30. The Commission recognized the importance of proceeding with work in the area of Equivalence and Mutual Recognition and Quality Assurance of Food Control Systems, as proposed by the Delegation of Peru and other delegations in order to facilitate import and export control.
31. Under Nutrition and Consumer Information, the Commission agreed with the proposal of the Delegation of Norway to refer to “relevant” labelling requirements and to include a reference to “consumer information” in the section on labelling, as it was noted that although some requirements were established on a scientific basis, especially as regards nutrition, the actual decision to require labelling reflected the need for adequate consumer information. The Delegation of China proposed that labelling requirements should focus on issues related to food safety and nutrition and that other labelling issues should be decided by Member countries. The Delegation of the United States, supported by others, stated that “legitimate factors relevant for the health protection of consumers and for the promotion of fair practices in food trade” included “consumer information”.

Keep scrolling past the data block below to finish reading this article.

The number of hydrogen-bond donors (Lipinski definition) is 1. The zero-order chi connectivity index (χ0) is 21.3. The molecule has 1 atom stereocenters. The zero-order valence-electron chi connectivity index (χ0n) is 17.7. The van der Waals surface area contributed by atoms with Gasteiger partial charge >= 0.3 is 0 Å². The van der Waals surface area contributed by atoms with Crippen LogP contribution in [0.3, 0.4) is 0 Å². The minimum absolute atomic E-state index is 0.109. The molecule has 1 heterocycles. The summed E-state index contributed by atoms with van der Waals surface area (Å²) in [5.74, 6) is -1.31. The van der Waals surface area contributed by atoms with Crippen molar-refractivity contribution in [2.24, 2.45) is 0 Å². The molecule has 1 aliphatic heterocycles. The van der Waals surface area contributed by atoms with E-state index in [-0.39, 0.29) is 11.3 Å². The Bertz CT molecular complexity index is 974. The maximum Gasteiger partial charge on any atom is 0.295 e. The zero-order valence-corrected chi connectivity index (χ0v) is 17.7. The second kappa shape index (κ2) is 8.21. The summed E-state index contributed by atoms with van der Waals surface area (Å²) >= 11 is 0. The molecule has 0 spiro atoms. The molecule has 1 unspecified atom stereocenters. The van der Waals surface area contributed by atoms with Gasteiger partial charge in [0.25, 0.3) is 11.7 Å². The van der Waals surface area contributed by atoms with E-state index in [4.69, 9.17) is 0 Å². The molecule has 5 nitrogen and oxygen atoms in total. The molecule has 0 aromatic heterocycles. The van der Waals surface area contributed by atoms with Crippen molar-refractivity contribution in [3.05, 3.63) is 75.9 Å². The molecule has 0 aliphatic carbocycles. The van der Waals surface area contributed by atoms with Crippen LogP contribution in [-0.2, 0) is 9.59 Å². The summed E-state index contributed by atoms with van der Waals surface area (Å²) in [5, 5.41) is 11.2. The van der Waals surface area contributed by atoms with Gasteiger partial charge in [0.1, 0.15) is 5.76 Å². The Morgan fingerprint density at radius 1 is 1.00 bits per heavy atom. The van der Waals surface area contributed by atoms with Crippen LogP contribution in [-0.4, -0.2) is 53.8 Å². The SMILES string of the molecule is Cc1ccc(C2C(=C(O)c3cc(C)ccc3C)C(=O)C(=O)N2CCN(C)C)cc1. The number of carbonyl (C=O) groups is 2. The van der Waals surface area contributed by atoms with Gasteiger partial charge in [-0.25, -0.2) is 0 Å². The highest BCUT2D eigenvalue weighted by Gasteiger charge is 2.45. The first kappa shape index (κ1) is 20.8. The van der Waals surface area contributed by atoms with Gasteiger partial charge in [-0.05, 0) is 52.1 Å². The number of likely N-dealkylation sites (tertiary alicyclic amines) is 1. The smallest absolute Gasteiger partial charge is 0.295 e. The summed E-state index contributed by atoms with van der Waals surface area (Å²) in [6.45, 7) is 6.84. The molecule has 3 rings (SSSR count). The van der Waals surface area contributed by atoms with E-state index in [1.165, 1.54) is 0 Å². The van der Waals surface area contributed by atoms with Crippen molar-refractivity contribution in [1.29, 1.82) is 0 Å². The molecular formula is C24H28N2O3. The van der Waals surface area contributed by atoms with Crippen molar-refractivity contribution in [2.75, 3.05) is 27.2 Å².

32. The Delegation of Algeria, supported by other delegations and observers, expressed the view that the participation of national NGOs in the work of Codex and related matters was important, especially in developing countries, and should be supported. The Commission recognized that this question should be addressed at the national level and agreed that member countries should be encouraged to provide support to NGOs while protecting their independence.